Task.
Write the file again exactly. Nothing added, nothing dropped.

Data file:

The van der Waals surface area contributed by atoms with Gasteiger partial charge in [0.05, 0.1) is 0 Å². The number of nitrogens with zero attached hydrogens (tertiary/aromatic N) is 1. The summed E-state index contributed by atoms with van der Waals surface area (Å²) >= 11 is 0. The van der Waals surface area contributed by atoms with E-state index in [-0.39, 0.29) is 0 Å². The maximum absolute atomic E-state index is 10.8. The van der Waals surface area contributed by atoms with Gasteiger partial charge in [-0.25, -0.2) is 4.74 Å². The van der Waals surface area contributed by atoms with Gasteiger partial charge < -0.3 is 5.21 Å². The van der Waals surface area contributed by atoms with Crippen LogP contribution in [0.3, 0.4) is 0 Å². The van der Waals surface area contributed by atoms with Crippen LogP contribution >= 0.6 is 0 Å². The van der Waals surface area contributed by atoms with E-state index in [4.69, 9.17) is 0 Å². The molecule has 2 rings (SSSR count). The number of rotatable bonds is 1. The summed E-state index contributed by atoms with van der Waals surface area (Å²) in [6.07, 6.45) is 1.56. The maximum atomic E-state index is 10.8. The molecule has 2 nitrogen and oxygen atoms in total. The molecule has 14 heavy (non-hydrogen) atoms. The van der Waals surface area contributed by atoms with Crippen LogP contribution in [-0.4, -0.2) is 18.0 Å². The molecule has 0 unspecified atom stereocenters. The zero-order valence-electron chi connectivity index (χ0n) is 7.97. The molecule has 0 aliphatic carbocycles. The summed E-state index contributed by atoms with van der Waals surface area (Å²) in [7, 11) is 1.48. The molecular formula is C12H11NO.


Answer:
The van der Waals surface area contributed by atoms with Gasteiger partial charge in [0.05, 0.1) is 0 Å². The number of nitrogens with zero attached hydrogens (tertiary/aromatic N) is 1. The summed E-state index contributed by atoms with van der Waals surface area (Å²) >= 11 is 0. The van der Waals surface area contributed by atoms with E-state index in [-0.39, 0.29) is 0 Å². The maximum absolute atomic E-state index is 10.8. The van der Waals surface area contributed by atoms with Gasteiger partial charge in [-0.25, -0.2) is 4.74 Å². The van der Waals surface area contributed by atoms with Gasteiger partial charge < -0.3 is 5.21 Å². The van der Waals surface area contributed by atoms with Crippen LogP contribution in [0.3, 0.4) is 0 Å². The van der Waals surface area contributed by atoms with Crippen LogP contribution >= 0.6 is 0 Å². The van der Waals surface area contributed by atoms with E-state index in [4.69, 9.17) is 0 Å². The molecule has 2 rings (SSSR count). The number of rotatable bonds is 1. The summed E-state index contributed by atoms with van der Waals surface area (Å²) in [6.07, 6.45) is 1.56. The maximum atomic E-state index is 10.8. The molecule has 2 nitrogen and oxygen atoms in total. The molecule has 14 heavy (non-hydrogen) atoms. The van der Waals surface area contributed by atoms with Crippen LogP contribution in [-0.4, -0.2) is 18.0 Å². The molecule has 0 unspecified atom stereocenters. The zero-order valence-electron chi connectivity index (χ0n) is 7.97. The molecule has 0 aliphatic carbocycles. The summed E-state index contributed by atoms with van der Waals surface area (Å²) in [7, 11) is 1.48. The molecular formula is C12H11NO.